Nocturnal variability of IOP recorded with contact lens sensor linked with visual field loss in glaucoma
Recording intraocular pressure (IOP)-related ocular dimensional change over 24-hours with a contact lens sensor (CLS) was associated with faster visual field progression in patients with primary open-angle glaucoma (POAG), according to a study.
In this retrospective, observational cohort study, a 24-hour CLS recording session from a single eye of 32 patients with POAG were analyzed, with an average of 11.6±5.6 SAP examinations available. The mean rate of mean deviation (MD) progression was 0.2±0.4 dB/year. Patients had a mean IOP of 17.8±4.2 mmHg with a mean of 1.2±1.0 IOP-lowering medications. Every 10-unit larger nocturnal variability of IOP-related ocular dimensional changes measured by CLS recording was significantly associated with -0.25±0.11 dB faster visual field loss in patients with POAG (P = 0.035).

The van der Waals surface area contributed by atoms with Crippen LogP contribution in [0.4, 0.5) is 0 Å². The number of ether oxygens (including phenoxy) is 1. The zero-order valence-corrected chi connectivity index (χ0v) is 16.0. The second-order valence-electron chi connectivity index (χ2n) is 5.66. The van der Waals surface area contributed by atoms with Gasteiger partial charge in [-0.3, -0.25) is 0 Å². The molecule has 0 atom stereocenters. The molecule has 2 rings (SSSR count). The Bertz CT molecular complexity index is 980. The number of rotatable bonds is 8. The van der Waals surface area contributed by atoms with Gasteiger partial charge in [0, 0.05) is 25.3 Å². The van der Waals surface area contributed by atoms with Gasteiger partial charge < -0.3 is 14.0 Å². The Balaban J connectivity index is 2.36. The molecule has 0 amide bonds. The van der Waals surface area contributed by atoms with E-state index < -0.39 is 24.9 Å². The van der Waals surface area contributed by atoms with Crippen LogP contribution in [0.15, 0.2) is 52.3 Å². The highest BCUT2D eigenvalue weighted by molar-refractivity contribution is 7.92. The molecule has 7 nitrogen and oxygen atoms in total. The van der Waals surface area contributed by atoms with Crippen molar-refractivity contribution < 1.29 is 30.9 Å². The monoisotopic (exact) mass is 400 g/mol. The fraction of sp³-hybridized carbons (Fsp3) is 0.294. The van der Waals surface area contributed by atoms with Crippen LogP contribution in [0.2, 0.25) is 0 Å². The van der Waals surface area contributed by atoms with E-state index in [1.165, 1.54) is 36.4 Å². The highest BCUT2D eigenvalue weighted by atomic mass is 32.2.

The authors concluded that these recordings may be beneficial in assessing the risk of progression in patients with POAG.
Yang Z, Mansouri K, Moghimi S, et al. Nocturnal variability of intraocular pressure monitored with contact lens sensor is associated with visual field loss in glaucoma. J Glaucoma. 2020 Oct 29. DOI: 10.1097/IJG.0000000000001727. Epub ahead of print. PMID: 33137021.
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